“This is a totally obvious statement, but being the mayor of the City of New York is a tough job, and people need to make sure they have somebody who’s tough enough to lead, but smart enough to listen and to lead in a collaborative way.”
That’s how City Council Speaker Christine Quinn (D-Manhattan) responded to the first question asked of her during an interview last Thursday with the Queens Chronicle editorial board: the old standard, “What makes you the best candidate?”
“I’ve demonstrated all that as speaker in the City Council,” the frontrunner for the Democratic nomination continued. “No one who is running in this race, with all due respect to them for all their years of service, can show you the record of consensus building and delivering that I can in my time as speaker of the City Council.”
Quinn’s opponents in the race are Public Advocate Bill de Blasio, City Comptroller John Liu, former Comptroller Bill Thompson, former Councilman Sal Albanese and, officially as of Tuesday night, former Rep. Anthony Weiner.
Speaking before Weiner announced he was entering the race, Quinn said she expects the Sept. 10 primary will go to a runoff between the top two vote-getters, as mandated by law if no candidate garners 40 percent of the vote.
“I’ve always assumed there would be a runoff,” she said. “When you have five, maybe six people in the race, it’s just very mathematically hard to get to 40 percent.”
The speaker said she is happy with the polls showing her support around 28 to 30 percent of Democratic primary voters. In the latest Quinnipiac University survey, her closest rival was Weiner at 15 percent, though he hadn’t yet announced his candidacy.
Asked about her top issues, the first one Quinn brought up is encouraging the creation of more affordable housing — for the middle class, not just the lower classes — using a combination of federal grants and borrowing, along with capping property taxes on developers who build it.
“If we can forego a small amount of tax revenue but get middle-class housing, that’s a good deal,” she said.
On another top issue, education, Quinn criticized the Bloomberg administration’s policy of closing schools in need and reopening new ones in the same buildings, something her opponents also are denouncing.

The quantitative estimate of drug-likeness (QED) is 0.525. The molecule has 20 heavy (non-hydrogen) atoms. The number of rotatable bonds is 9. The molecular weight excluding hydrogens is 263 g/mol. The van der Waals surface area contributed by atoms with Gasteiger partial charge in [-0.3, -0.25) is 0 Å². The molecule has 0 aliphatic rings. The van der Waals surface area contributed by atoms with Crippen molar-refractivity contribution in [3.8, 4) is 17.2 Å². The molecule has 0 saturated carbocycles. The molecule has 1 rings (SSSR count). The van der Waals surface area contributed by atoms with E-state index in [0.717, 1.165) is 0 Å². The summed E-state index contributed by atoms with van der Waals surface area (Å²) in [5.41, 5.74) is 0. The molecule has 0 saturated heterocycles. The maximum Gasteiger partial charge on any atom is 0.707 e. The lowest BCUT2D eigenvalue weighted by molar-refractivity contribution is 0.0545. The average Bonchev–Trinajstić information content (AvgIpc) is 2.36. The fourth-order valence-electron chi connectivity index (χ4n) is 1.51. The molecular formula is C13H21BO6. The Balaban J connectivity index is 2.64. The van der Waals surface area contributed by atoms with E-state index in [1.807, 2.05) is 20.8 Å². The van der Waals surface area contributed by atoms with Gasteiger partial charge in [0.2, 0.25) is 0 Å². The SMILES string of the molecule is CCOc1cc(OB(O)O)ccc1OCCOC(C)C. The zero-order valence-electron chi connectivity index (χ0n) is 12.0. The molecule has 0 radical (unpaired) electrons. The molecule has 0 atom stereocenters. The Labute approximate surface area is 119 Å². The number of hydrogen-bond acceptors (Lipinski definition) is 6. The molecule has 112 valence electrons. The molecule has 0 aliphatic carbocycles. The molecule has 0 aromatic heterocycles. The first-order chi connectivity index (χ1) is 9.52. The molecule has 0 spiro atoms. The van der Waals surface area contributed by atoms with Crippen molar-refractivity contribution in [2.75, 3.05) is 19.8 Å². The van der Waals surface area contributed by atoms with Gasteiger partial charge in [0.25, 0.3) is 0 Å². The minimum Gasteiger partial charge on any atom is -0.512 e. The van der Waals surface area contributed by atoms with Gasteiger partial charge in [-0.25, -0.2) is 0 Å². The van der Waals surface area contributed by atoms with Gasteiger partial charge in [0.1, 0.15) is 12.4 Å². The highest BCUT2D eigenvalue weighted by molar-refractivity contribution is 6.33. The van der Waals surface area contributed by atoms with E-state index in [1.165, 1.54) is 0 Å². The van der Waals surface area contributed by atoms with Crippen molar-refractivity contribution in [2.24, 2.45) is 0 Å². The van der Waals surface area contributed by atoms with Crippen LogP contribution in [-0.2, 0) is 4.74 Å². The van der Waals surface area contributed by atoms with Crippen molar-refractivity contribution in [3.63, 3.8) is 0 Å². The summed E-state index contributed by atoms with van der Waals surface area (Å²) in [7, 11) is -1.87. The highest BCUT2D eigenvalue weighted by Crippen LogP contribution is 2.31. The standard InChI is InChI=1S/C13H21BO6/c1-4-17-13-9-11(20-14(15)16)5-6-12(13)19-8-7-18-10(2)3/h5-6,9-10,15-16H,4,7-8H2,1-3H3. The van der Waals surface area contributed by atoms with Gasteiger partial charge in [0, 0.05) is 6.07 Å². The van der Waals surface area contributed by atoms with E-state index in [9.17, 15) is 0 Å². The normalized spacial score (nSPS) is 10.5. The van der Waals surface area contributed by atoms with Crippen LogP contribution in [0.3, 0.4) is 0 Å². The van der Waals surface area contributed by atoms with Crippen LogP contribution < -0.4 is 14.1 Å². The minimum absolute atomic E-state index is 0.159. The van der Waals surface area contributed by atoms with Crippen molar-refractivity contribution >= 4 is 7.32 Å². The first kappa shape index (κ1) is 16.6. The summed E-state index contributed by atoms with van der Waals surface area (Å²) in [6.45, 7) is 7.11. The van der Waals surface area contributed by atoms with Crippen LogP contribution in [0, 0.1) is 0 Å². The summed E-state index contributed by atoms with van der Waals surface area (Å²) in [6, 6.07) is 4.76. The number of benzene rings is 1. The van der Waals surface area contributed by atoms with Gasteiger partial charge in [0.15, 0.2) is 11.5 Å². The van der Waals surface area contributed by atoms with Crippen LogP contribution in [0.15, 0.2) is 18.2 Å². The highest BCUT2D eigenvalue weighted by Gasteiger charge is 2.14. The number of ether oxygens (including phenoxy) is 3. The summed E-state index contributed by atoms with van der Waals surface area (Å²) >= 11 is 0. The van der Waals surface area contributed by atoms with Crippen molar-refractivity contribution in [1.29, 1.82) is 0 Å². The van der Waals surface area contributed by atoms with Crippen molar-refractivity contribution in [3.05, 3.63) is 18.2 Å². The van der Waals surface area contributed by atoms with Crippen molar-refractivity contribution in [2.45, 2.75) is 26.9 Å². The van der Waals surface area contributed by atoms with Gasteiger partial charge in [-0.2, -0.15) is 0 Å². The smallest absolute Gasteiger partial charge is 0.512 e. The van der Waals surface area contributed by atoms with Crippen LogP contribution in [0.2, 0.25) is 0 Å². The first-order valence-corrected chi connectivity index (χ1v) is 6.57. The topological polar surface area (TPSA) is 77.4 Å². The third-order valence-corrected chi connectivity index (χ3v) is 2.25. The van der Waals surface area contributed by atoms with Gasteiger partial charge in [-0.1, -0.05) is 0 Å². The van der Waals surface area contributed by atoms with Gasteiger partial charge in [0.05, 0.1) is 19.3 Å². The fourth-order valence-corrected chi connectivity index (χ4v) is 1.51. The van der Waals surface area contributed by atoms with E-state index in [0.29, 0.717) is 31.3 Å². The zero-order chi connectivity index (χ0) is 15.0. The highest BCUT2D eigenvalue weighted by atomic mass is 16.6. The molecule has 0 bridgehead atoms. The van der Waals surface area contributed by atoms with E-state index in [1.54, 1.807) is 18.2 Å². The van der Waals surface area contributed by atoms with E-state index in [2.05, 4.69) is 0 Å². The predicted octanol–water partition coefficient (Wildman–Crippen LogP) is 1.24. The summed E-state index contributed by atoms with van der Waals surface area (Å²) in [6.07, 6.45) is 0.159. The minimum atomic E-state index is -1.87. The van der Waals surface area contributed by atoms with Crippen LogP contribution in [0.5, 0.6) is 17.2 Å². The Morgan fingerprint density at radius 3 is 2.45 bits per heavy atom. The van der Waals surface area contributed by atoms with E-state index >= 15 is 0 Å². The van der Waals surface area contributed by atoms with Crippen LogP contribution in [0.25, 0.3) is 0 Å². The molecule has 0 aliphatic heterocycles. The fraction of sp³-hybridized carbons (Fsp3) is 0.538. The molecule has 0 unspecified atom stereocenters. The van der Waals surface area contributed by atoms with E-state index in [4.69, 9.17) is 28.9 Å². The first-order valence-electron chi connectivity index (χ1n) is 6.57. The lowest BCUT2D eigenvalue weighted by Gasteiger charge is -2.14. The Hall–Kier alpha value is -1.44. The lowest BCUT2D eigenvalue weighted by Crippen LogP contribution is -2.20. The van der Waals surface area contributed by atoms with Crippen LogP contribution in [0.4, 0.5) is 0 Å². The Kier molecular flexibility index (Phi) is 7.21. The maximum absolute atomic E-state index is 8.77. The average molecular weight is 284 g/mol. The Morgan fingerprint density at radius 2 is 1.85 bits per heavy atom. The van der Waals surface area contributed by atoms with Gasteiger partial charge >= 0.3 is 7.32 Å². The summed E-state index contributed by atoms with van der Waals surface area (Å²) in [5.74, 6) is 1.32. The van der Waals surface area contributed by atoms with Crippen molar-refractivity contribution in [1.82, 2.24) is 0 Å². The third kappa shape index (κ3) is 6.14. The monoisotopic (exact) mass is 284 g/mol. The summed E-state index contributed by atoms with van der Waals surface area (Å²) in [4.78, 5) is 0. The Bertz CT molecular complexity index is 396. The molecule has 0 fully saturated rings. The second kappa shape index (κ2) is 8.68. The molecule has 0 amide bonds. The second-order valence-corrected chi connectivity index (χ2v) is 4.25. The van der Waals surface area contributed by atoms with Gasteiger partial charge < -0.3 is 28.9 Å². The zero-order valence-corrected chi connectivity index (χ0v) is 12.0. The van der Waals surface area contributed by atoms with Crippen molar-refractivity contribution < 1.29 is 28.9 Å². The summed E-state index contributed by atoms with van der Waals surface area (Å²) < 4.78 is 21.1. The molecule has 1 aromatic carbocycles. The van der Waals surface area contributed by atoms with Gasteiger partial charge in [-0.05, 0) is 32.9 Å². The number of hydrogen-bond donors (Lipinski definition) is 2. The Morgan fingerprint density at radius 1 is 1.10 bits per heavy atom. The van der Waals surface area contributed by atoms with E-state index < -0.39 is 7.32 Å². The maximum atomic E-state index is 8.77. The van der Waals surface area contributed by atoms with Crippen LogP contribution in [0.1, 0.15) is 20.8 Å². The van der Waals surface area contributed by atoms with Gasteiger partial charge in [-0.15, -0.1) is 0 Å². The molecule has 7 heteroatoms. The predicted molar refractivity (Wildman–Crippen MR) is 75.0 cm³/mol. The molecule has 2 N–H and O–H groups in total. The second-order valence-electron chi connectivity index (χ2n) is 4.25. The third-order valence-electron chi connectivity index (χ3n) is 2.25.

“When a school has to close, it’s a tragedy,” she said, adding, “We spend $20 million a year closing and reopening schools.”
The speaker said she would prefer an “early-warning system” when a school is in jeopardy, one that would then see it receive more resources to improve, rather than face closure. And, she said, improvements have to be given a chance to work, citing a school in her lower Manhattan district that was shut down just six months after a new principal was brought in to turn things around.
Quinn’s positions on other issues — and in some cases lack thereof, at least publicly, include:
• establishing more city-backed food markets in neighborhoods that lack stores selling fresh produce, and having more of them accept food stamp cards;
• providing more funding from the Mayor’s Office to keep hospitals open;
• reducing the regulatory pressure on small businesses to keep them open and “stop the Duane Readeing of New York”;
• having greater oversight of the Police Department to ensure stop, question and frisk is done constitutionally;
• not taking a position on the proposal to build a soccer stadium in Flushing Meadows Park, out of deference to area Councilwoman Julissa Ferreras (D-East Elmhurst); and
• not taking a position on whether table games should be allowed at the Resorts World Casino in South Ozone Park.
Addressing another frequent criticism of her, that she too often supports Mayor Bloomberg, Quinn said, “The mayor and I have a very productive working relationship. We don’t want City Hall to be Washington.”
She noted that they have sometimes differed, as on teacher layoffs he proposed that she said no to and changes in city policy toward the homeless she opposed.
Knowing her audience, Quinn then pointed out that, for example, the editor and publisher of a newspaper should work together rather than be at odds.